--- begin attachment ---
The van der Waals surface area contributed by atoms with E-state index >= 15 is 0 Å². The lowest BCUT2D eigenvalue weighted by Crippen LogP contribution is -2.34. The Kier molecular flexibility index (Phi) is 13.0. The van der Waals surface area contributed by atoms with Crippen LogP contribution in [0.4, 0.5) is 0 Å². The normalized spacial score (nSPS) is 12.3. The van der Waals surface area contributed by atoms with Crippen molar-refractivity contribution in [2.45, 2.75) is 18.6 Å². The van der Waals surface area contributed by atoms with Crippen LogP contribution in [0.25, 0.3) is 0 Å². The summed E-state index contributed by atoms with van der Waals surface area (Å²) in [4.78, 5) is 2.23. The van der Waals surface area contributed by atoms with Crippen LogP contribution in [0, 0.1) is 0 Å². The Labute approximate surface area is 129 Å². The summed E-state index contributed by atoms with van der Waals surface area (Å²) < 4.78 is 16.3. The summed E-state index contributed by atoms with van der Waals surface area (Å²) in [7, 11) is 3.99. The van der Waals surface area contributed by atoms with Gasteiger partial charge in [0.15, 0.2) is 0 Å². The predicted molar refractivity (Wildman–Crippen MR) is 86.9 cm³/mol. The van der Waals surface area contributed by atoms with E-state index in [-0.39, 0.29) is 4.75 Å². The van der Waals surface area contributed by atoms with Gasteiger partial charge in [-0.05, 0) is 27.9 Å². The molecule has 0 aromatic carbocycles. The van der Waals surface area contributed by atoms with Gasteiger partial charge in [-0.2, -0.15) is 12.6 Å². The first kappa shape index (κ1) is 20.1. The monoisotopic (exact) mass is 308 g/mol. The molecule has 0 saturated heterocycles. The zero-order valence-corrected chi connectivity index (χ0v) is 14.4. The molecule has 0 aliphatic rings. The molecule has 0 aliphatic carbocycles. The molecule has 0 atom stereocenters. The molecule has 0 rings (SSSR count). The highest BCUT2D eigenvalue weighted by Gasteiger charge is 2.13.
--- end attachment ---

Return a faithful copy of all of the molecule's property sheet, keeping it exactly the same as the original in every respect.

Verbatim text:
The van der Waals surface area contributed by atoms with E-state index >= 15 is 0 Å². The lowest BCUT2D eigenvalue weighted by Crippen LogP contribution is -2.34. The Kier molecular flexibility index (Phi) is 13.0. The van der Waals surface area contributed by atoms with Crippen LogP contribution in [0.4, 0.5) is 0 Å². The normalized spacial score (nSPS) is 12.3. The van der Waals surface area contributed by atoms with Crippen molar-refractivity contribution in [2.45, 2.75) is 18.6 Å². The van der Waals surface area contributed by atoms with Crippen LogP contribution in [0.25, 0.3) is 0 Å². The summed E-state index contributed by atoms with van der Waals surface area (Å²) in [4.78, 5) is 2.23. The van der Waals surface area contributed by atoms with Crippen LogP contribution in [0, 0.1) is 0 Å². The Labute approximate surface area is 129 Å². The summed E-state index contributed by atoms with van der Waals surface area (Å²) < 4.78 is 16.3. The summed E-state index contributed by atoms with van der Waals surface area (Å²) in [7, 11) is 3.99. The van der Waals surface area contributed by atoms with Gasteiger partial charge in [0.15, 0.2) is 0 Å². The predicted molar refractivity (Wildman–Crippen MR) is 86.9 cm³/mol. The van der Waals surface area contributed by atoms with E-state index in [-0.39, 0.29) is 4.75 Å². The van der Waals surface area contributed by atoms with Gasteiger partial charge in [-0.05, 0) is 27.9 Å². The molecule has 0 aromatic carbocycles. The van der Waals surface area contributed by atoms with Gasteiger partial charge in [-0.2, -0.15) is 12.6 Å². The first kappa shape index (κ1) is 20.1. The monoisotopic (exact) mass is 308 g/mol. The molecule has 0 saturated heterocycles. The zero-order valence-corrected chi connectivity index (χ0v) is 14.4. The molecule has 0 aliphatic rings. The molecule has 0 aliphatic carbocycles. The molecule has 0 atom stereocenters. The molecule has 0 rings (SSSR count). The highest BCUT2D eigenvalue weighted by Gasteiger charge is 2.13.